Hospital tests patient for Ebola
A hospital patient has undergone testing for Ebola, health officials have confirmed.
Public Health England (PHE) said the man is being tested "as a precaution", and they expect test results to show the man is not infected.
A spokesman said the man was displaying one of the early symptoms of Ebola, which has killed more than 5,000 people and infected more than 13,000 across parts of west Africa.
The spokesman said: "PHE can confirm it has received a sample for precautionary Ebola testing, involving an individual at Hereford County Hospital with a history of travel to west Africa.
"Ebola is considered very unlikely but testing is being done as a precaution. Based on the evidence-based risk assessment protocol, we are confident that all appropriate actions are being taken to ensure there is no risk to public health."
The patient arrived at the hospital last night and had diarrhoea, the PHE said.
The spokesman said: "It is important to remember that, as yet, there has never been a case of Ebola diagnosed in the UK and the infection can only be transmitted through contact with the bodily fluids - such as blood, vomit or faeces - of an infected person.
"We have advised all frontline medical practitioners dealing with patients to be alert to signs and symptoms of Ebola in those returning from affected areas. Following such advice we would expect to see an increase in testing. Should there be a positive case in the UK, this information will be made available to the public."
The first group of NHS volunteers being sent to the worst-affected parts of Africa yesterday began training at a specialist Ministry of Defence unit.
More than 50 volunteers have been put through the comprehensive nine-day training scheme, which aims to fully prepare them for conditions in the field.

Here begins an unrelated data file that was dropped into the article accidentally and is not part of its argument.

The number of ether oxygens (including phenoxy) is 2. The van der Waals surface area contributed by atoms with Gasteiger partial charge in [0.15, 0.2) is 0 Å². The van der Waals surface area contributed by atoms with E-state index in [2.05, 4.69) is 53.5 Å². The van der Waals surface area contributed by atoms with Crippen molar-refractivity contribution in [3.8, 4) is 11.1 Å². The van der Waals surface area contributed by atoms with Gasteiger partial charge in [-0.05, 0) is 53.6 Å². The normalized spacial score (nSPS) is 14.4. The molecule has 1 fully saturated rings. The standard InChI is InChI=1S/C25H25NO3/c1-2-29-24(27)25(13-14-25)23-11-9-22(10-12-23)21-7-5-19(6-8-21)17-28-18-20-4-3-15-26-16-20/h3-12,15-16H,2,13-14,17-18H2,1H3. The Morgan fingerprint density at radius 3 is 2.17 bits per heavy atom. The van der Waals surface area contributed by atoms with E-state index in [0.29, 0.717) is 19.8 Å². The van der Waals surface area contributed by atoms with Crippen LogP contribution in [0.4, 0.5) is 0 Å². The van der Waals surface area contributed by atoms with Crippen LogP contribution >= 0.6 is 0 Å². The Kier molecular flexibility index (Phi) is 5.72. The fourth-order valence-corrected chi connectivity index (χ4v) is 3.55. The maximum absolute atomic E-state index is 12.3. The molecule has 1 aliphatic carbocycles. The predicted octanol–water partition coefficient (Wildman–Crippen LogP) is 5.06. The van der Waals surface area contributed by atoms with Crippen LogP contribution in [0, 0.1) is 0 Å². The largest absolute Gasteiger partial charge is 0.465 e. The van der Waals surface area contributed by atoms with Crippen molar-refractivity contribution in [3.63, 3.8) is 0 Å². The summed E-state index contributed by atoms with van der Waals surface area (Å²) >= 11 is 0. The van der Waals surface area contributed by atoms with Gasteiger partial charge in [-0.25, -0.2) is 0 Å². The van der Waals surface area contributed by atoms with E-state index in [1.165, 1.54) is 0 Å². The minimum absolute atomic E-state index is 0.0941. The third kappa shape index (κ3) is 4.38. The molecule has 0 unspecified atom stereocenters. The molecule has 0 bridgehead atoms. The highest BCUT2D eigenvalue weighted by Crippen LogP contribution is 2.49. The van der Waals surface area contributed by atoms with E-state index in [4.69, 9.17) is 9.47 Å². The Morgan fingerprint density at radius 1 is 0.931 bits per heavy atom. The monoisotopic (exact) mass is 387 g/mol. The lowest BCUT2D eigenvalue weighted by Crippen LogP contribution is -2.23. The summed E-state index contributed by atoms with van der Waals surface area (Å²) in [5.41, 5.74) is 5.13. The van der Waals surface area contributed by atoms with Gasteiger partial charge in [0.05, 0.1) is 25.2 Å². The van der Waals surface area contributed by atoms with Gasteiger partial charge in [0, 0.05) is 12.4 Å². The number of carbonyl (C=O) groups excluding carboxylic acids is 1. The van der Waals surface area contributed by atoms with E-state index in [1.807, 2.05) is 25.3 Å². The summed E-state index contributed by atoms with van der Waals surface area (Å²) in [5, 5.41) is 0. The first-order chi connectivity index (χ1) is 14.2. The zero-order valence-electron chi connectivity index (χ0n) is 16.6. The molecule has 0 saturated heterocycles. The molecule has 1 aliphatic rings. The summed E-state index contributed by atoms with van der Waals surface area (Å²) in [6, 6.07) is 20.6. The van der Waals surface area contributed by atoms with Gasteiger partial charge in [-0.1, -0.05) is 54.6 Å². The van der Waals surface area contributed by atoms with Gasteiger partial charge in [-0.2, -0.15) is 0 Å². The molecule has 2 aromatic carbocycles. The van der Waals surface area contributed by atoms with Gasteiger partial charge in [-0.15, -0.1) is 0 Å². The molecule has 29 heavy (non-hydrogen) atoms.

On Sunday, David Cameron announced plans to invest a further £1.34 million in new research to fight the deadly virus.
The Prime Minister pledged the new funds after securing a commitment from leading world powers at the G20 summit in Brisbane, Australia, to "do what is necessary to ensure the international effort can extinguish the outbreak".
Among the projects to be backed with the new money are a University of Westminster team developing a portable battery-powered device to test body fluids for the disease, an Oxford University study on predicting the geographical spread of the virus, and anthropological research to establish the best methods of working with local populations in preventing infection.
The UK has already committed around £230 million to the fight against Ebola and is taking a lead in healthcare operations in Sierra Leone where the disease has already spread.
Schools and health facilities for pregnant women are closing and vital vaccination programmes for children are halting because of the emergency.